Gustavo Gómez is the president of Asoexport, an organization that exports more than half of the colombian coffee. In this interview, he talks about Asoexport’s new sustainability strategy developed with the support of the Sustainable Trade Platform.
Interviewer: In your opinion, what are the three most important aspects of the Sustainable Trade Platform?
Gustavo Gómez: There are many topics to highlight about the Platform: One is knowledge. Everyone (the technical secretariat team) has great knowledge on the matter. Two, the international connection they have. But three, and most important, is that exporters trust them and believe on them. When the Platform calls the exporters attend.
In this sector, trust is a very important issue. Exporters trust in what the Platform can do, they see them as an authority and know that with them they can achieve important results.
I: Asoexport has a new image. Tell us what’s behind that change.
G.G.: The logo was very old and needed a newer look. We wanted to modernize Asoexport, an association with great potential for communication due to its tradition and to its members that are representative companies of the sector.
A key aspect in this change, which began last year, is that we made a strategic alliance with Analdex to offer more value to the associates. We asked ourselves “What do they need?, How can we help them being more competitive?” and we identified that there were some common points on which we could work together.
I: Can you tell me more about those points in which you agreed?
G.G.: We realized that there were some areas of work in which we could move forward: transport, logistics, markets and sustainability.
I: How was the process of developing the sustainability strategy?
G.G.: We started looking for people or institutions related to sustainability that had common goals with us. Since Asoexport had already worked with Solidaridad, we contacted them again and saw that our goals were very well connected with the Sustainable Trade Platform and the Global Coffee Platform ones.
Then, we worked on aligning Asoexport members’ strategies to avoid duplication of efforts while helping direct resources in what is most needed.
I: How did you do that?
G.G.: We work with Solidaridad to identify pre-competitive factors and common goals of the members of Asoexport. We already made a first committee, in which we gathered several companies and defined the topics on which we could work together. These issues were taken to the board and approved. The next step is to develop the plan.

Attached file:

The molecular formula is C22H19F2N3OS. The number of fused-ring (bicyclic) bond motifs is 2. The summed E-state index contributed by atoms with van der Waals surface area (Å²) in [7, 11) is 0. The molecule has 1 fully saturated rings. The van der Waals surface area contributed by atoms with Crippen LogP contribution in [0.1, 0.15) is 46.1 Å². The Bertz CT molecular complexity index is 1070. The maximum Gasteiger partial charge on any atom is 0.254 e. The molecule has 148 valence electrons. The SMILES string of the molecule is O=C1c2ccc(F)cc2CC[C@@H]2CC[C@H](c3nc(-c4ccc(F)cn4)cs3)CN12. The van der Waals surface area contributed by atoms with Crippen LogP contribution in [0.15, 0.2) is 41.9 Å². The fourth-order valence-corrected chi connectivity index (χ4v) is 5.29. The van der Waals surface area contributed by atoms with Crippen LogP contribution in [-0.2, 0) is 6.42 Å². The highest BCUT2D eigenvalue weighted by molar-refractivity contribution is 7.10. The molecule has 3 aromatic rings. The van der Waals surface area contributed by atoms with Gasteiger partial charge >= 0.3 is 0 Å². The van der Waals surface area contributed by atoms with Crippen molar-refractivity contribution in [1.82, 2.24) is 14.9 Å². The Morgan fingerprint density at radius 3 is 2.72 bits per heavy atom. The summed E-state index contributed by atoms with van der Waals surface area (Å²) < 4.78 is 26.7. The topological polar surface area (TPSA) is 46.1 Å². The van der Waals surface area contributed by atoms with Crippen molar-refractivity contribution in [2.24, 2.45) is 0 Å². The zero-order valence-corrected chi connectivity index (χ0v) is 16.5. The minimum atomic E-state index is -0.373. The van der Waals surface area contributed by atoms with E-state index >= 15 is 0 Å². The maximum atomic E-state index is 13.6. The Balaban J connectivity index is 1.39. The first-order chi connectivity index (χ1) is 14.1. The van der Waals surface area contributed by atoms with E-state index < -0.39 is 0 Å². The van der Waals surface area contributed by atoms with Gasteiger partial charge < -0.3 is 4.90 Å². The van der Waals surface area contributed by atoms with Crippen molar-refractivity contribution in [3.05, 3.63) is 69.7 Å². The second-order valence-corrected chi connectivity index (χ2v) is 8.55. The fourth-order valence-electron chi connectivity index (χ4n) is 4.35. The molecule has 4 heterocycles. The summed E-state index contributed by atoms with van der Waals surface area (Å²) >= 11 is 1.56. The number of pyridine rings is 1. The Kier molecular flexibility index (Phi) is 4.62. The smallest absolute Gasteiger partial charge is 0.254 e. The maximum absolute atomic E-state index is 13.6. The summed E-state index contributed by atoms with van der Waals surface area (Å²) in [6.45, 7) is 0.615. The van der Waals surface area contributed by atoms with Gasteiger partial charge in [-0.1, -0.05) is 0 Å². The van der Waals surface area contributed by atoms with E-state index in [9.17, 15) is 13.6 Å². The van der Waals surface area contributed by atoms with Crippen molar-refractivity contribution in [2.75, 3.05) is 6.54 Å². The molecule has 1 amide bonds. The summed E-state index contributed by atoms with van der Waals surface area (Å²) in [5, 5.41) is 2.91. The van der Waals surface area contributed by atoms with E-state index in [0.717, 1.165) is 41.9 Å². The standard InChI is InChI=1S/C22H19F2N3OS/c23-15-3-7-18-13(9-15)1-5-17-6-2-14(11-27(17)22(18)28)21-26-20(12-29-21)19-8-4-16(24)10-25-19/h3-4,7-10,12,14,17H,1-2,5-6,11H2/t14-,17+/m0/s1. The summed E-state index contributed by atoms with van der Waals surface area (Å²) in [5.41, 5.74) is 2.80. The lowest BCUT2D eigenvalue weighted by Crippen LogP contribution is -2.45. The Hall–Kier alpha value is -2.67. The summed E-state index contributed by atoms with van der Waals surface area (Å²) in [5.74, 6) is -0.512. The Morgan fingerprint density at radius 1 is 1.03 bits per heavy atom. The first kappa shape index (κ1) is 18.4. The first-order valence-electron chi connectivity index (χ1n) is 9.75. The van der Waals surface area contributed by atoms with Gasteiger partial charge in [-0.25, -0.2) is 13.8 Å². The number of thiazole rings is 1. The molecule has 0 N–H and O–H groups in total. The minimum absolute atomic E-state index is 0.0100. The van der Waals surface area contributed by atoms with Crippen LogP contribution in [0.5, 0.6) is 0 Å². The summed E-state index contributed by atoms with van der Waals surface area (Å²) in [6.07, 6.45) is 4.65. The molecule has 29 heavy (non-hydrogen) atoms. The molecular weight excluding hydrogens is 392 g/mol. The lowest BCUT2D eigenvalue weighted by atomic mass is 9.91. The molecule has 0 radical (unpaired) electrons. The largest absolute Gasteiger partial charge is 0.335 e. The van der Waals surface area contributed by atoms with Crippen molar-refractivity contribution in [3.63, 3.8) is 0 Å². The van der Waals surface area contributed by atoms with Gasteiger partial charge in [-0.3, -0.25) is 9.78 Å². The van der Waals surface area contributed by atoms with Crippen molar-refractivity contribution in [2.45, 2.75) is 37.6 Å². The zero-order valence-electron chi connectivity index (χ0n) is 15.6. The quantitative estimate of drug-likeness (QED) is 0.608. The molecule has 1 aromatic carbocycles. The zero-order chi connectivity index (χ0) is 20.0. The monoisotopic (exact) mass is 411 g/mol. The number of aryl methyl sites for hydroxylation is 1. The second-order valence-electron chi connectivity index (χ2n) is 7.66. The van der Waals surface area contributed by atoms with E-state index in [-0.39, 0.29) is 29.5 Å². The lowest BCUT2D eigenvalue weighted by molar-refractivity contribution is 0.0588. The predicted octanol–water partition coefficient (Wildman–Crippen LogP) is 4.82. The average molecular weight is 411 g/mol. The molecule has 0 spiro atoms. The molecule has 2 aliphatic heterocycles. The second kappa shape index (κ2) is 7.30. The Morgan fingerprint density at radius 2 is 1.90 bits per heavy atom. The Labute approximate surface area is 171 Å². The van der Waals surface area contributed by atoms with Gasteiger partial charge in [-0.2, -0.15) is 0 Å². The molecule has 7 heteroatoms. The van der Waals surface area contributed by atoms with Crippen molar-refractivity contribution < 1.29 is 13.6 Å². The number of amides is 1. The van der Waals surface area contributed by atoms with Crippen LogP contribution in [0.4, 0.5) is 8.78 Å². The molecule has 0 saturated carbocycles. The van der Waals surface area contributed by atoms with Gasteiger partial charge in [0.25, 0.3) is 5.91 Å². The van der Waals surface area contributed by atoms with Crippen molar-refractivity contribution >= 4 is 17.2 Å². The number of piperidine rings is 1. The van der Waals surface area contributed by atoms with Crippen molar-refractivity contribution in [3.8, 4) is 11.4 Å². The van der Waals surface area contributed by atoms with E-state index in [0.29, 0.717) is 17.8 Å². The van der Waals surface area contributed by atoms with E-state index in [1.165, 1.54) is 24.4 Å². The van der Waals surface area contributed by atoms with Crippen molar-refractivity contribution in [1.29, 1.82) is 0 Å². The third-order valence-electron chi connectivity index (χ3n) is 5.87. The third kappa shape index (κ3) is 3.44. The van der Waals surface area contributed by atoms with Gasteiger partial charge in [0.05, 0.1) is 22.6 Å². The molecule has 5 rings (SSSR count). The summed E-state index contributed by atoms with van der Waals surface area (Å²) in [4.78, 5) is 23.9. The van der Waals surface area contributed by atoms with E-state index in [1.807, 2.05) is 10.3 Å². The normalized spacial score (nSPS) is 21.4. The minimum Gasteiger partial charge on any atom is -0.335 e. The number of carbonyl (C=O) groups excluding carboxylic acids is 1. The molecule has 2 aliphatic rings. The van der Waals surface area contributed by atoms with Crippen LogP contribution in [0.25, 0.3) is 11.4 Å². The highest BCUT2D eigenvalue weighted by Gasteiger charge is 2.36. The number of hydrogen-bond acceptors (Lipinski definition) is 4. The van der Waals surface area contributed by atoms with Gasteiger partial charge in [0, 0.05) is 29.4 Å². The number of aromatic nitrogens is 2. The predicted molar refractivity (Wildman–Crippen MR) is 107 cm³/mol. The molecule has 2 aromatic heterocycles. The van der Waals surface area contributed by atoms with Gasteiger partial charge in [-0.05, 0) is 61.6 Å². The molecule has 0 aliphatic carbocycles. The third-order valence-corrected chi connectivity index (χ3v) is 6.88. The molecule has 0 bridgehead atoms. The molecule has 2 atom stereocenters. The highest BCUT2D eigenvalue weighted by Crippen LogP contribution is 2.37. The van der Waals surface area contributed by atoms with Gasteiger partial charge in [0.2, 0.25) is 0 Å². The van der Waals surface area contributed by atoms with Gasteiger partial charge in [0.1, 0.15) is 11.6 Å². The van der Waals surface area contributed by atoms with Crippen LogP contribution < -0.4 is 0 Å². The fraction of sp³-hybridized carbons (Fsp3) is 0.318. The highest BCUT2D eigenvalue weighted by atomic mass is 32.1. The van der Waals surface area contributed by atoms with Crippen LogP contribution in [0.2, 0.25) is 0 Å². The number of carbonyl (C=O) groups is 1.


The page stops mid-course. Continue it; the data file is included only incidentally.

I: What is the most relevant point of the strategy that was developed?
G.G.: We understood that the impact generated by exporting companies is very high when we look at it in a joint way. This factor must be analyzed, quantified and communicated.
I: Can you give me an example?
G.G.: For example: there a several farms where exporters have programs. The exporters have their agronomists, collection points, threshers and sustainability programs… So when you analyze them separately, the support given to number of farms, number of coffee growers, regions of the country, can be interesting, but in an aggregate way it’s very important.
We must tell the world that we are working on sustainability, that it is not an easy task but we are working on it.
There’s another topic quite relevant to the strategy: it allowed us to see how we could add value to companies on sustainability issues, not getting into the details of the operation, but rather aligning strategies.
I: How will this strategy benefit the members of Asoexport?
G.G.: We should avoid duplicating efforts. For example, if I am going to train my agronomists, and bring an international expert, I should not do it separately. Instead we should benefit from economies of scale, like doing joint purchases and bringing experts together to optimize resources and benefit everyone.
I: And the main result of that is…
G.G.:Greater impact on sustainability. We should understand better our concrete needs: what’s already being done and what goals we need to start working on.
G.G.: There is a generational handover issue. Not only in coffee, but in many other sectors, people no longer want to be in the countryside. There is a need to convert these small coffee farms into companies, to technify fields and to implement innovation and technology. The farms need to be more productive and give more benefits to the coffee growers. We need to engage college students, interested in innovating, into applying their knowledge in the field and give added value to products and processes to be much more efficient.
In relation to our field as exporters, the challenge consists on implementing efficient energy. For example, in relation to threshers that have a very high energy consumption, how could we work with more efficient renewable energy? We should think not only of hydroelectricity networks or thermal energy sources, but also solar energy so we can decrease global warming.
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